Even our faces belong to the public domain now. Using facial recognition technology created in Moscow, artistic duo Adam Broomberg & Oliver Chanarin developed a series of portraits from contemporary Russia. The portraits are, the artists explain, “essentially three-dimensional data maps rather than photographs per se”, information structures that can be rotated in space on a computer screen. The creation process of these images is significant, moreover, because they can be taken without the subject’s participation – the engineers who developed the software even called them “non- collaborative portraits”. The camera uses four lenses working in tandem to generate an image of the subject’s face, head-on as though looking into the camera, though he or she need not even know a picture is being taken. Labelling each portrait with the subject’s professional station, like “Nun”, “Boxer”, “Engineer” or “Magician”, the artists present the portraits with an indexical quality that echoes August Sander’s seminal work People of the Twentieth Century, albeit with a modern, dystopian twist.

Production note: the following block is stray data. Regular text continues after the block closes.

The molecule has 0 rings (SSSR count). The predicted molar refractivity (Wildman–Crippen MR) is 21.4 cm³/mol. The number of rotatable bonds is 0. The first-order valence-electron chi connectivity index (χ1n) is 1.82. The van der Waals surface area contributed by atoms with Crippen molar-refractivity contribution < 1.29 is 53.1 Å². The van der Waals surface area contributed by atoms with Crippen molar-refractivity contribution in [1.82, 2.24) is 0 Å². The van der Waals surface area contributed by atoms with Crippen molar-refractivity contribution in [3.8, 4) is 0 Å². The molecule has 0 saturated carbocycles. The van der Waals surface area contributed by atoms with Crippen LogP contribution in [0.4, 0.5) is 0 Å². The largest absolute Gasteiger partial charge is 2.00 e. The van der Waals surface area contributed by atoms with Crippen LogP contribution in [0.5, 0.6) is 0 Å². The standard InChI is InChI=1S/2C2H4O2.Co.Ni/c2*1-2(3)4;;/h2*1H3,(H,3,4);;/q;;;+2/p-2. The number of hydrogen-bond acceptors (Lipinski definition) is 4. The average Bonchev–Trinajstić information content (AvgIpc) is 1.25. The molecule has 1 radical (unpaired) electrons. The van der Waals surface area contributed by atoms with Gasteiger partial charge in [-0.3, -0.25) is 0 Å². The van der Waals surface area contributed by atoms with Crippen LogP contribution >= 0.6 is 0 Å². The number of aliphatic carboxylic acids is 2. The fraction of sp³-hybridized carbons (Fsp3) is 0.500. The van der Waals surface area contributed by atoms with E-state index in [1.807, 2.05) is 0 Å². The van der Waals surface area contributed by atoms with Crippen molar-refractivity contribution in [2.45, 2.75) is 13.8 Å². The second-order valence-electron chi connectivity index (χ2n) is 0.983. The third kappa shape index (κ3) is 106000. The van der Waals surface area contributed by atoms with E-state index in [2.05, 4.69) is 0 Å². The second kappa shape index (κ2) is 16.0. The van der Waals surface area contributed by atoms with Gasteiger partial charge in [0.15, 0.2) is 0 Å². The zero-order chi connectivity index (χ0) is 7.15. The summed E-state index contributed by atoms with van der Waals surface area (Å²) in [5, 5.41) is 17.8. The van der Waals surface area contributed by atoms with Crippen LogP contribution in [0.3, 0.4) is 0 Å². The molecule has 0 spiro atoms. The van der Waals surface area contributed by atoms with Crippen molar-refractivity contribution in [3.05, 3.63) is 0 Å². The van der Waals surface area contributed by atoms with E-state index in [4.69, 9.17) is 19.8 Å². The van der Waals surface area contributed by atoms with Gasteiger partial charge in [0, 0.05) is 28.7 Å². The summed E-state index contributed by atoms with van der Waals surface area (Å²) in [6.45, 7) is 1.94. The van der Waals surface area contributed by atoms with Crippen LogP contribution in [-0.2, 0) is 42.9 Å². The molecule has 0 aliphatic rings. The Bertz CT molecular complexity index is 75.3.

Spirit Is a Bone was included in the books section of GUP#48, Mixing it Up.